Chichester Humanists is a local branch of West Sussex Humanists and represents the interests of the non-religious residents in and around Chichester.

Each month we discuss issues concerning religion and belief, ethics, equality, human rights and science, including current events.

We liase with Chichester District Council and West Sussex County Council on matters concerning equality of religion and belief, and monitor Council activities, including proposals for new "faith" schools.

We are keen to campaign on behalf of non-religious residents who feel disadvantaged because of their beliefs, e.g. access to a community school, discrimination at work or through the delivery of local services.

We organise events and displays, invite prominent speakers, and give talks to local organisations, including schools and colleges.

We meet once a month in Muchos Nachos140 Whyke Rd, Chichester PO19 8HT (tel: 01243 785 009)

Meetings are from 7.30pm on the fourth Tuesday of the month. Instead of membership subscriptions, there is a £3 entrance charge for meetings with speakers (usual concessions).

If you would like to meet some local freethinkers and have a chat, please come along and join us at the next meeting. Look out for the poster above.

For more details, email Julian.

Being freethinkers there are many things secular humanists will not agree on, but there are some matters on which we do take a firm and unanimous stand. We do not condone prejudice of any sort. Nor do we hate religious people. Such views are entirely contrary to any humanist philosophy and we reserve the right to exclude any person promoting them.

NUT talk at Chichester Humanists 23rd January 2012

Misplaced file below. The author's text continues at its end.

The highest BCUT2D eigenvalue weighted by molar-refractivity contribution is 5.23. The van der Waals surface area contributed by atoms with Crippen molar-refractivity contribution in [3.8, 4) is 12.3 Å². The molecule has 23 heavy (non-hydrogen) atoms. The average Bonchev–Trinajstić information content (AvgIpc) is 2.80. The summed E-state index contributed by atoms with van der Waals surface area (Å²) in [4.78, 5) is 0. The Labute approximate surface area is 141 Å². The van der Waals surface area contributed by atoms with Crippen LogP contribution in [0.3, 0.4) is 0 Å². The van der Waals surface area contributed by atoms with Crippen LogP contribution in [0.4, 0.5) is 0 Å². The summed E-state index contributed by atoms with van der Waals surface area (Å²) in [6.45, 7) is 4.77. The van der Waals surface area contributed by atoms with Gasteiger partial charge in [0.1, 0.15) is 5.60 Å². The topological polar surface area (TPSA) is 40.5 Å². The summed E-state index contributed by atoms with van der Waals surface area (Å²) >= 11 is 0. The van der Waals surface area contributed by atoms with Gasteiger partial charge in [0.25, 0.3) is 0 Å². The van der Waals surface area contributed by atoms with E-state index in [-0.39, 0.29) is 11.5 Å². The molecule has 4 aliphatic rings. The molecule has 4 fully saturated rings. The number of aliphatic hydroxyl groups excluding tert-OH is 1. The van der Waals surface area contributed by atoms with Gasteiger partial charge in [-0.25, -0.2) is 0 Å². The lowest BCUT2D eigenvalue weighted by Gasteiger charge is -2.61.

Chris Miles, primary school teacher, NUT representative and secretary of the Joint Consultative Committee, talked to a well attended meeting about religion in schools.

After a brief personal description of her long involvement in teaching and the NUT, Chris considered the introduction of collective worship in schools.

Up until the introduction of the National Curriculum in 1989, schools were free to determine whether they conducted acts of worship (apart from religious schools, of course). Chris described the concern of teachers as they tried to interpret what the new law meant. What was a "broadly Christian act of worship"? Who would be expected to conduct it? How would it be possible in large schools?

As a non-religious person, Chris came to an amicable agreement with her Head teacher and was exempted from attending acts of worship. Others weren't so lucky. Some teachers were discriminated against.

[The law on collective worship is one of the most unpopular laws in the country, according to Nick Clegg's online survey. 80% of secondary schools break the law every day, largely because staff and students are unwilling to take part. Most primary schools however hold regular acts of worship.]

Chris moved on to religious education (RE) in schools. The National Curriculum made RE a core subject, yet allowed the syllabus to be drawn up locally by local council committees called SACRE (Standing Advisory Council for Religious Education). Every 5 years, these unelected groups draw up the local RE syllabus.

Chris explained that in West Sussex primary schools children were generally taught a range of religions but were not taught secular worldviews such as Humanism. She was aware that Humanist Andrew Edmondson has been barred from joining SACRE for over 5 years. The current NUT teacher representative on SACRE teaches in a C of E school. Chris wondered if a non-religious teacher representative would be accepted into this exclusively religious, self-serving group.

Chris concluded her talk by considering the impact of academies and free schools, particulary religious ones. She questioned the government's promotion of "choice" regarding schools. From the Brighton and Hove border, children have to travel to Worthing before they reach a non-religious secondary school. This is because religious organisations like United Learning Trust (ULT), Oasis, Woodward Trust have taken over these schools as independent academies.